To summarize, then, under the common-law test, an employee is a worker whose work process and work product are controlled by the employer. In determining who has the right to control in a particular case, courts look to such factors as supervision, skill level, method of payment, whether the relationship is ongoing, who supplies the tools and materials for the work, whether the relationship between the worker and the employer is exclusive, and the parties' intent, as well as other, related factors.
Economic realities test. The economic realities test, which is most significantly applied in the context of the Fair Labor Standards Act (28) governing minimum-wage and overtime obligations, focuses on the economic relationship between the worker and the employer. A worker is an employee under the test if the worker is economically dependent upon the employer for continued employment. The test examines the nature of the relationship in light of the fact that independent contractors would typically not rely on a sole employer for continued employment at any one time, but would work for, and be compensated by, many different employers, whereas most employees hold a single job and rely on that one employer for continued employment and for their primary source of income. The economic reality test is generally applied to laws whose purpose is to protect or benefit a worker, because courts view the protection of a worker who is financially dependent on a particular employer as important. (29) Because of its broader scope, the economic reality test has a greater likelihood of finding workers to be employees than does the common-law test. Accordingly, a worker could be classified as an employee for the purposes of dealing with one Federal law, such as the Fair Labor Standards Act, but as an independent contractor under another, like FICA. In evaluating whether a worker is an employee under the economic realities test, courts look to the factors listed in exhibit 3, some of which are similar to those considered under the common-law test.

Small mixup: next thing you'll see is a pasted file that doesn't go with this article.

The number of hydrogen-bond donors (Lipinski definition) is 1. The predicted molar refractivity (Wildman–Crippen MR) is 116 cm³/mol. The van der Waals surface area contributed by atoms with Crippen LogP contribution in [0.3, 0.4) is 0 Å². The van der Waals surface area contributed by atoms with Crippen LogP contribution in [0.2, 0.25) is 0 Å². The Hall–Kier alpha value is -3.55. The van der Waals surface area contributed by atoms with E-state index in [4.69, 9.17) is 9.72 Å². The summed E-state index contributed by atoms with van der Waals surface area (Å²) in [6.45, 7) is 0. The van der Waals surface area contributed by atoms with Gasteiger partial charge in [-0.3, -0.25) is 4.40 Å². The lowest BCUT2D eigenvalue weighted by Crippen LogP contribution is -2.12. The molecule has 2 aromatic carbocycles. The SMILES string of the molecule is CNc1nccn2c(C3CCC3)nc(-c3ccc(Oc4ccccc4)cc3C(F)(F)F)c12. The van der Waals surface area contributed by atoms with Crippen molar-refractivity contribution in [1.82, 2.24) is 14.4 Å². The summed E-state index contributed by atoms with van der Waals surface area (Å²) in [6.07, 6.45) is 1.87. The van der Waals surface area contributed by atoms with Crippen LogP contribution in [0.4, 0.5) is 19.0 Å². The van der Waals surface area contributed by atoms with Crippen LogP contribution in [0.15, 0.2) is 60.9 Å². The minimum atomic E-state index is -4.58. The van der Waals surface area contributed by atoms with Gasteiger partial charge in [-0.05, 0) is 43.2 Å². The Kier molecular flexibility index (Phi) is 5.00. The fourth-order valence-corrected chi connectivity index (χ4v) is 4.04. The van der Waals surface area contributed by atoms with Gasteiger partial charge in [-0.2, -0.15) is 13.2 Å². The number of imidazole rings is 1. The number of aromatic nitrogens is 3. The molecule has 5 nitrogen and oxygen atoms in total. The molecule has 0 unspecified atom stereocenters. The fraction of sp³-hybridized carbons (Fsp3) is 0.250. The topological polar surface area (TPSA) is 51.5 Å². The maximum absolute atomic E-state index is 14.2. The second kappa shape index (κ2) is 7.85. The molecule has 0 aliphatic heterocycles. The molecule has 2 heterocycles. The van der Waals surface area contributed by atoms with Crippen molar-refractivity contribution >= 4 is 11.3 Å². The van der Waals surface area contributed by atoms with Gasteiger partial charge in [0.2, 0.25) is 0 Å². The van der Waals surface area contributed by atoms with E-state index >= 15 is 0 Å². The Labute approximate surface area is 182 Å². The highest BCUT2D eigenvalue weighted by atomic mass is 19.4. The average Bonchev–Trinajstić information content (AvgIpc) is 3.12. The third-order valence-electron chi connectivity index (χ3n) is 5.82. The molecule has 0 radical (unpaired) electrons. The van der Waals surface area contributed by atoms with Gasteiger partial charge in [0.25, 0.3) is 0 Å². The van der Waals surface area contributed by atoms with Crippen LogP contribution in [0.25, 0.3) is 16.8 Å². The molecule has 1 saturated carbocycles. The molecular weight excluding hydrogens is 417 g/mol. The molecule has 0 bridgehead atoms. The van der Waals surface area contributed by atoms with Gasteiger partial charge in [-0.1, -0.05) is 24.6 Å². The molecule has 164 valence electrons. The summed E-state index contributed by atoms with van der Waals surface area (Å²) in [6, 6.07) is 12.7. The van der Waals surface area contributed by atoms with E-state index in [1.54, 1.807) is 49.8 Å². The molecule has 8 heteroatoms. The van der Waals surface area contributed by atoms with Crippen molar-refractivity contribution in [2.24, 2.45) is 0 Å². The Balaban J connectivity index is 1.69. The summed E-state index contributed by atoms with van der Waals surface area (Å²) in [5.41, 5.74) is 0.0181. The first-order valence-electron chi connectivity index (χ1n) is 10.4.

In Donovan v. DialAmerica Marketing, Inc., (30) the Third Circuit Court of Appeals demonstrated the precise application of the economic realities test, as well as the different results that can be reached regarding workers of the same corporation, even when just one legal test is applied. DialAmerica's principal business was the sale of magazine renewal subscriptions by telephone to persons whose subscriptions had expired or were nearing expiration. In pursuit of renewing subscriptions, the company hired workers to locate subscribers' phone numbers by looking names up in telephone books and calling directory assistance operators. In certain years, DialAmerica operated a program in which these workers were permitted to work from their homes. When they were hired, DialAmerica made the workers, called "home researchers," sign an "independent contractor's agreement" that supposedly established their status as independent contractors. A worker would be given a box of 500 cards with names to be researched, and the company expected the cards to be returned within 1 week. The home researchers were free to choose the weeks and hours they worked; DialAmerica had little supervision over the workers, but placed certain conditions on how the work process was to be conducted, including stipulating the method for reporting back the results on each card and the ink to be used when doing so. DialAmerica also employed workers as "distributors," persons who gave the cards with names to the home researchers. The Department of Labor sued DialAmerica for paying the home researchers and distributors less than the minimum wage for the work they did, arguing that they were employees under the Fair Labor Standards Act.